Paul created a website called Anxiety Box that would send him multiple emails during the day, telling Paul everything that’s wrong with him.
The “voice” of the emails is his anxiety.
In an interview on the podcast Reply All, Paul explained how Anxiety Box worked:
So like let’s imagine that I’m standing on the train and I’m about to go down into the train platform, and like, and I look at my phone and I have an e-mail and it’s the fifth email I’ve received that day and it’s from my anxiety. Here’s an email from June 2nd, in the afternoon. Here’s the subject. “History will forget you because history forgets people who are unable to finish anything.”
“Dear Paul, everyone’s really curious to see if you can finish your book. Is there anything you can do to keep this from being a total disaster? I don’t want to doubt you but inform me. Are you just going to screw this up? I mean the thing that matters is are you actually ready? Sincerely, Your anxiety.
The idea of giving anxiety a “voice” intrigues me.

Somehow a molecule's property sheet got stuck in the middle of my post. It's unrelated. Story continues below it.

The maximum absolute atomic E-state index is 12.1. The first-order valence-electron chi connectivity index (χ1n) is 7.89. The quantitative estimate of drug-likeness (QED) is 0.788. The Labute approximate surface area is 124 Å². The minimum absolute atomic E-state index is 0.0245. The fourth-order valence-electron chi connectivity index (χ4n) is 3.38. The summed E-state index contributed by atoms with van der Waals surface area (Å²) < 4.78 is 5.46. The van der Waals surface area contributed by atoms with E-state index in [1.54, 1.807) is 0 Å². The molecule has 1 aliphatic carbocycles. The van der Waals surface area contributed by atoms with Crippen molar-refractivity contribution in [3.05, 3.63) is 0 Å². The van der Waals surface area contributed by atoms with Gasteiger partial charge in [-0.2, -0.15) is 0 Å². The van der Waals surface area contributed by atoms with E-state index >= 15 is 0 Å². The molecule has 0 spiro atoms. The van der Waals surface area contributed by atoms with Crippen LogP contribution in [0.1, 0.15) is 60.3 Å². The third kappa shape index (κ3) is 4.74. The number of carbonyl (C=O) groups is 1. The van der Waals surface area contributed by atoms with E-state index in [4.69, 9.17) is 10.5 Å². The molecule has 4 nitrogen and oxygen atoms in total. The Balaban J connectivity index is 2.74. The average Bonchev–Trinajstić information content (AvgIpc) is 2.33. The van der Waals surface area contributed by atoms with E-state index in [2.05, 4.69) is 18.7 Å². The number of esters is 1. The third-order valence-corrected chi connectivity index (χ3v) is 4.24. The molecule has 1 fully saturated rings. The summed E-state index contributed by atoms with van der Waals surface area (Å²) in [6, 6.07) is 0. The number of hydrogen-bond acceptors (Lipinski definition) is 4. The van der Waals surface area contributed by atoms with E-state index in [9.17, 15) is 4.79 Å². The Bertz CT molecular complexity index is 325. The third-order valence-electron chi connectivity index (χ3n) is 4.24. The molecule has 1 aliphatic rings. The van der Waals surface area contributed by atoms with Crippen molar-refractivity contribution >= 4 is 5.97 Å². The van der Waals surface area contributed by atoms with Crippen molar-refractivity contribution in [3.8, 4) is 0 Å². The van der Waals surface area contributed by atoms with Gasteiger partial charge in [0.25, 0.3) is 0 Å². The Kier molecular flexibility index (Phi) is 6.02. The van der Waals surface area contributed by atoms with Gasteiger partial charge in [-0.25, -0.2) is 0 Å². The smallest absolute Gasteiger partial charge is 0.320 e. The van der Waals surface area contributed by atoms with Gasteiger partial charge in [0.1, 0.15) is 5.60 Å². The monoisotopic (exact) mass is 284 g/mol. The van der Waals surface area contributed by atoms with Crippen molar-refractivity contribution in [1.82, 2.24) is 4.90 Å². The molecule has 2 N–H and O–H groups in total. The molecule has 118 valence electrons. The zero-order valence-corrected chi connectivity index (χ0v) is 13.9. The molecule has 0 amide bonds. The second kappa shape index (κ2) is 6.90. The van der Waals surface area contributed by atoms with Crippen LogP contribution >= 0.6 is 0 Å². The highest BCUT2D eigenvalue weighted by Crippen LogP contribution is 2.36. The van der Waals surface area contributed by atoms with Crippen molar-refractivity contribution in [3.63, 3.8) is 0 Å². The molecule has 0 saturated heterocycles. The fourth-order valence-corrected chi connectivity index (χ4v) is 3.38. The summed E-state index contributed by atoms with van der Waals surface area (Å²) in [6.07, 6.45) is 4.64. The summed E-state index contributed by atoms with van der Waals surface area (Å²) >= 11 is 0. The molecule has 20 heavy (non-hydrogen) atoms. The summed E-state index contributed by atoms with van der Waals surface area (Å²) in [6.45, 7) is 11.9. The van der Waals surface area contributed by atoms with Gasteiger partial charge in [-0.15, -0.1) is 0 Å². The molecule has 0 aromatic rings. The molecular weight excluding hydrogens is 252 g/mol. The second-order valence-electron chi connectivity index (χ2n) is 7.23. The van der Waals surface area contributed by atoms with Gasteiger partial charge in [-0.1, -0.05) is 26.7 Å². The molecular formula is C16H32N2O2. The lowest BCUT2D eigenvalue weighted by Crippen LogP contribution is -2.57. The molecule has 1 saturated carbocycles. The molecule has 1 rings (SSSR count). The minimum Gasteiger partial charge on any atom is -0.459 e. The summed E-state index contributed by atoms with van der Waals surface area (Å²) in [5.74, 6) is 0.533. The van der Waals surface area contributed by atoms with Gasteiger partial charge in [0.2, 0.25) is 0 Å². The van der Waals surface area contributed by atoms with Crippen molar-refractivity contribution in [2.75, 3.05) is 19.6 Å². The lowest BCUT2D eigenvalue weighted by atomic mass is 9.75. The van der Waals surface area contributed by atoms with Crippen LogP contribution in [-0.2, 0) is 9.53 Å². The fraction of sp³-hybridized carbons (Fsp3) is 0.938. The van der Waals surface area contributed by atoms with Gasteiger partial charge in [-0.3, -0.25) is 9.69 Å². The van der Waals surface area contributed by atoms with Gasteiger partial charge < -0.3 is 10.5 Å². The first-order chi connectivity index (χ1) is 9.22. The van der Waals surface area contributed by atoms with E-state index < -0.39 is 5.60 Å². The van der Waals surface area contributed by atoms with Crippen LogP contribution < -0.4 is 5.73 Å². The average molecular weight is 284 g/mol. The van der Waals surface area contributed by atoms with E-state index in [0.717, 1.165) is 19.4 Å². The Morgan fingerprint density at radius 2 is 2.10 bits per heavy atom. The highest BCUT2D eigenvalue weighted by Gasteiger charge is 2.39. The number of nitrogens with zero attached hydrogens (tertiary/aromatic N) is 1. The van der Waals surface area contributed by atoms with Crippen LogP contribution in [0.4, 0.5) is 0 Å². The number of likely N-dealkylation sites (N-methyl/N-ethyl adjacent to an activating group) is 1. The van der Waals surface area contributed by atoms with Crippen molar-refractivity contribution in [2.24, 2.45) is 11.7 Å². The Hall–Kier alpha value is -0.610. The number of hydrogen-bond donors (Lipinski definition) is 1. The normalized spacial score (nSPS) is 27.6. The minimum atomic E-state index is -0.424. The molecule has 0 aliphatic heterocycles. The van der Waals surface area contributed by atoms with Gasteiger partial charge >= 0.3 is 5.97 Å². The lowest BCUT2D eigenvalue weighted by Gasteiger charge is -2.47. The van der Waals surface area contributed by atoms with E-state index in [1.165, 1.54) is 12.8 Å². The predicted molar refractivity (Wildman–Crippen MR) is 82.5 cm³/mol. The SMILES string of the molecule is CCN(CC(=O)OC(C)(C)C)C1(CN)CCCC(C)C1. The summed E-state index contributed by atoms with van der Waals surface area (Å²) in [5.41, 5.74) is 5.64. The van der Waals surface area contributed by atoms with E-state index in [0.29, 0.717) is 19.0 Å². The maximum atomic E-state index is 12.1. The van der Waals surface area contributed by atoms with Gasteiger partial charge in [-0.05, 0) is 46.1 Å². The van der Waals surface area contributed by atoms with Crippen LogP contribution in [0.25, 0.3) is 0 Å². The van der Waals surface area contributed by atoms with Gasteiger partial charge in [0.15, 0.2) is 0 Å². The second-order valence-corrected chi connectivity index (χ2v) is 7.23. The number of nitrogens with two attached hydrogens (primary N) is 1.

When I listened to the interview, my initial reaction was, “Why would this guy want to torture himself more? Anxiety is torture enough.” At this point, I was convinced Paul was a nut, but by the end of the podcast, I realized he was a genius!
The main problem with anxiety is that it is in your head. It’s this insidious internal voice that undermines every positive emotion. Over time, the thoughts become automatic. It’s like you’re in your car and stuck in a mud rut. You press on the gas to try to dislodge the tire, but there is only tire spinning, creating a deeper rut and making no headway in getting unstuck.
Eventually, the anxiety voice and the regular internal voice are hard to distinguish from each other.
Paul’s Anxiety Box was his way of externalizing his anxiety voice. Once these thoughts were externalized, he could examine them and ultimately talk back to them.
How many times have I wanted to tell the anxious thoughts to just go away!
Although Paul’s Anxiety Box website is defunct, it teaches a very important step in battling anxiety: it is essential that we become aware of our anxious thoughts. We must learn to distinguish the anxious voice from rest of our internal dialog. Once the anxious voice can be isolated, it loses some of its power because we identify and classify it.
It’s like getting out of the car that’s stuck in the mud to get a good look at the situation so we can devise a solution.
We can begin to say, “That’s my anxiety talking, and it likes to lie. Let me take the time to closely examine this thought and see if there is any truth to it. And if there is, I can begin to think about the real problem and how to solve it.”
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